While the concept of recovery remains a mystery to many in the justice field, emerging research has confirmed that the long-term prognosis for SUD’s are quite favourable and the majority of those who seek help for a SUD can and do recover. (Best, 2018). In fact, people not only recover, but in many cases this growth may exceed general population levels of quality of life when they reach ‘stable’ recovery of five years or more of continuous sobriety (Hibbert & Best, 2011) – generating the idea that recovery may not be about remission to a ‘normal’ state but rather a transcendence to a state that can be characterised as ‘better than well’. This wellness ripples out into the community in the form of increased civic participation and engagement.

The ‘better than well’ model of change can explain the ‘rebound effect’ from serious adverse life events and the ensuing “post-traumatic growth” that has been documented. For those with criminal justice and substance use disorders, the emerging research confirms that these experiences can provide the motivational fulcrum to transcend the difficulties and can explain the ‘rebound effect’ from serious adverse life events. Studies confirm that these adversities can often produce tremendous resilience and bring forth an inner strength that has been referred to as “post-traumatic growth”, and in the recovery space this is most evident in social and community activism and engagement.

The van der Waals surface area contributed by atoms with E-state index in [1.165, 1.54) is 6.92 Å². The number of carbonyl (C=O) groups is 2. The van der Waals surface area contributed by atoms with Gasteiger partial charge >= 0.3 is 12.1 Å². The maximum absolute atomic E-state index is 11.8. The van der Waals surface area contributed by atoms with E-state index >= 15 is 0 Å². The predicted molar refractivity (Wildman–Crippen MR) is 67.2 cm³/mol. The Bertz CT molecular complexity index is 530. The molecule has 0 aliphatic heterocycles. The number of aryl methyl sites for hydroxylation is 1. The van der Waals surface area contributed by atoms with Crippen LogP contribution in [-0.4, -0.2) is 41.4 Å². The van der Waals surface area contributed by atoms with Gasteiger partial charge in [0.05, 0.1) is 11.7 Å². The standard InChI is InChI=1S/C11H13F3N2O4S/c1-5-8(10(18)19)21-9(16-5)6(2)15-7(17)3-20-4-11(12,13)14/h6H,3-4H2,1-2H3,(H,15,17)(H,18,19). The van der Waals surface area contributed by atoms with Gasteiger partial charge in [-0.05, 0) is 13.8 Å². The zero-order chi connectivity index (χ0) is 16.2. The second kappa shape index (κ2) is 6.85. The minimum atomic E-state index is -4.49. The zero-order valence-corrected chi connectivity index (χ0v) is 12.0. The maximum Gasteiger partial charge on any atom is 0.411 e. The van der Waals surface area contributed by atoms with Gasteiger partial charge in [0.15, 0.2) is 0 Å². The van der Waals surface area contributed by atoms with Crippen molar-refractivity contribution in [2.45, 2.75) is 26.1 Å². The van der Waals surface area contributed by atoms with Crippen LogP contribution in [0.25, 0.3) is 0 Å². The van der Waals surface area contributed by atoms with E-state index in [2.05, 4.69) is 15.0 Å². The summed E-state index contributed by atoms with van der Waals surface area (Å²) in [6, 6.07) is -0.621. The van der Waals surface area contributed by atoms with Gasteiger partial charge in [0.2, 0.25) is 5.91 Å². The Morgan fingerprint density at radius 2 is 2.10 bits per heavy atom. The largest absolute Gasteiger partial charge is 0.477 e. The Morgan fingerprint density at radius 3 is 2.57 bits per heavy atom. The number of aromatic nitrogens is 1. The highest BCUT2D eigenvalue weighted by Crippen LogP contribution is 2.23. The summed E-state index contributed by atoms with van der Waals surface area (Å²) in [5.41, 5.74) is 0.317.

This shift in perspective is creating an enormous opportunity for policy and practices that recognize this potential for growth and transformation. Discussion will include the latest research studies and innovative programs that have emerged from these findings. Central to this work is the concept of “Recovery Capital” and the impact it had across personal, social, and community domains, and our growing capacity to measure where individuals are in terms of the growth of their recovery resources and potential.

This presentation will provide an overview of David Best’s work in the justice systems in UK and Australia, accompanied with a discussion by Susan Broderick on this work is being introduced in the United States justice system along with the “Inside and Out” programming in The Phoenix, a non-profit sober active community.

Learning objectives:

1. Understand the ‘better than well’ theory in addiction recovery
2. Recognise how strengths-based approaches impact quality of life
3. Provide examples of the transformative power of recovery capital across individual, social, and community domains.

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